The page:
1. It’s difficult to live a life of curiosity. At some point we all suffer the loss of our innocence, be it in childhood or later on, and with this loss goes the ease of being curious. We usually replace our broken spirit of being curious with contempt, judgement, and mistrust. These, unfortunately, come very easily, perhaps as easily as curiosity once came for us as children. It is much easier to react out of judgement than out of curiosity.

2. We arrogantly assume we know what is best, for ourselves and others. Though if you really consider it, the reality is we never know what’s best, for ourselves or others. We can have ideas of what’s best, but we’ll never know for sure until the benefit of hindsight is available. This is what makes relationships (parenting, marriage, friendships, etc) so difficult. At times we must act on a belief that we know what’s best, but hold fast to a teachable spirit that our decisions may or may not be right.

3. By judging first, we miss out on giving and receiving of a gift. Sometimes these gifts are ones we do not know we have, nor do we know when we give them. This is a great mystery of life: We have no idea what affect the words or actions we choose will have on another person.

The next time you find yourself dishing out a complaint or critique to someone, first ask yourself the question:

“Do I know the whole story, or just a part of it?”

Your answer to this question just might create a different, and encouraging, outcome to a normally difficult situation.

(article was originally published at Start Marriage Right)

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Beyond the Seen

We’re all trying to make it in a grown up world. We’re all Tom Hanks’ character in the movie “Big.” Nothing more than a boy stuck inside a 30, 40, or 50 year olds body.

It’s time to grow up. It’s time to stop living life as though it’s going to work, to fulfill you, or bring a constant smile. It’s a grown up world, and a lot of us are acting like that three-year-old in the grocery store pitching a fit because we’re not able to get Lucky Charms.

Stop spending more money than you make. Stop being late for lunch with a friend, and stop taking advantage of your spouse because “we both understand how busy we are.” Personal responsibility is lacking, and this just isn’t going to work.

The physical is where we miss each other. We see the body, the facial hair, the curved body, the jewelry, cars, and houses, but fail to recognize that these are statuses kids can attain. Kids get married, have kids, get jobs, and make lots of money. Kids do things that make them appear to be adults, but inside they’re not. Adults don’t stay in abusive relationships. Adults don’t have affairs. Kids are who buy BMW’s because it makes them feel good inside.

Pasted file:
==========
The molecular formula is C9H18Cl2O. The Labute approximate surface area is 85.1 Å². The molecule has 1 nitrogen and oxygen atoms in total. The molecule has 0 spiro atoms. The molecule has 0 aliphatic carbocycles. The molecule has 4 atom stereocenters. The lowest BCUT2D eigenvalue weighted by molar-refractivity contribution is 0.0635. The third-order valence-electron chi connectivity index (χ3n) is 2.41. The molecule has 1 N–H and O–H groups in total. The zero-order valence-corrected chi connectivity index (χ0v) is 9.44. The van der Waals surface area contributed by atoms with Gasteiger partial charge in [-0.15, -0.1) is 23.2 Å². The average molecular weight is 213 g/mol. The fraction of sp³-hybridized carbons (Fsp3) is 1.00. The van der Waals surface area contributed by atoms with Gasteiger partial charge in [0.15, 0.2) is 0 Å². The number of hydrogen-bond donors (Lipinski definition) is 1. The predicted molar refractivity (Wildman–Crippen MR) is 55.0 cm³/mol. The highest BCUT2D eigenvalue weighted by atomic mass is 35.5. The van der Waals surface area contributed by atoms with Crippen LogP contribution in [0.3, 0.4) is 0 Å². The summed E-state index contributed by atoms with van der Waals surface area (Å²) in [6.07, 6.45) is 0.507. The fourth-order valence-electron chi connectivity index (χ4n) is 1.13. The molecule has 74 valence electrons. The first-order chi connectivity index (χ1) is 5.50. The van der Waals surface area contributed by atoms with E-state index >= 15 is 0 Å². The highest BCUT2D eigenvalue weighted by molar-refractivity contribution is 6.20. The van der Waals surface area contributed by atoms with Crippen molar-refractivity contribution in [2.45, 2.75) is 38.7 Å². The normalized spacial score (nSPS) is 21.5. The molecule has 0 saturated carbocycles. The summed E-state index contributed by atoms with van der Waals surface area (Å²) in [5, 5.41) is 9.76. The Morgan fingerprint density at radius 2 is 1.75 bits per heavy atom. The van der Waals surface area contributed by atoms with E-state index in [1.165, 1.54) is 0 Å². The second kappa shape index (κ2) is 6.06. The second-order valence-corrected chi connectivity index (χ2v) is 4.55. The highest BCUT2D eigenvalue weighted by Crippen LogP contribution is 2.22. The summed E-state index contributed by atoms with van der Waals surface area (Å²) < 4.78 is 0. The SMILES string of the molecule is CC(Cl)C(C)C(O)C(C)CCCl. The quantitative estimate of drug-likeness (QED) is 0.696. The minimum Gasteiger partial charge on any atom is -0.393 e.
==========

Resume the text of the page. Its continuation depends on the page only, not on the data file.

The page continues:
Adults know and value time, forgiveness, compassion, and grace. They know these things because they’ve been given these by others. They’ve been given these things by an adult. Not a child. But an adult. Virtues drive adults, not statuses.

Wisdom coaches adults, not knowledge. The turtle is admired, the hare hated. Kids don’t grow up trying to be the slowest, they want to be the fastest. The fastest wins the race, but loses the journey.

Early on, kids learn the pain of telling the truth. Maturity is about being honest, especially when it’s the hardest to do so. Not only about what we stole, or lied about, but what we fear, hope for, and desire.

This American Life recently had a 25 minute story about a politician and his friend who both lost their careers (and one went to prison) because they spent 3-4 years covering up a mistake made over a postcard during a campaign. They cheated, and had they told the truth at the time, it would have been a slap on the wrist. This is the penultimate example of choosing to believe the justification or lies over the truth. I’ve done it, and so have you. “What the heart wants, the will chooses, and the mind justifies.” – Thomas Cranmer

What if we stopped giving people so much credit? What if we looked beyond the titles, power suits, big homes, nice cars, fancy vacations, and latest fashion? What would we see?

You’d see someone just like you. Someone who doubts themselves, questions God, fears vulnerability, and knows from experience to trust no one. You’d see the kid inside trying, screaming, clawing, and begging for someone to hold them and tell them it’s ok. You’d see a 40 year old man who still gets afraid of the dark, a 30 year old woman who still worries about being alone, or a 60 year old man wondering why life has been so empty.

We’ve trained ourselves and each other to judge by the seen, not the content. Because covers can be made beautiful, attractive, sexy, and appealing. There’s no such thing as Photoshop for the soul. Often the content doesn’t ever get read because we’re too transfixed by the cover. We want to believe that some have it together, because then there is hope for me. If no one has it together, where do I go? What do I live for?

Ever wondered why social media is so popular, or why there are so many so called “reality” shows on television? It’s because we want someone else’s life. We don’t want our own. You may not admit it, but your life has not been what you wanted it to be. If you don’t learn your own content, what makes you you, then you’ll be looking to live out someone else’s.

Looking beyond the seen is difficult, and takes effort, time, and being intentional. You must first look beyond the seen in your own life. Examine your own reflection, and learn to tell the story of your content, of your life.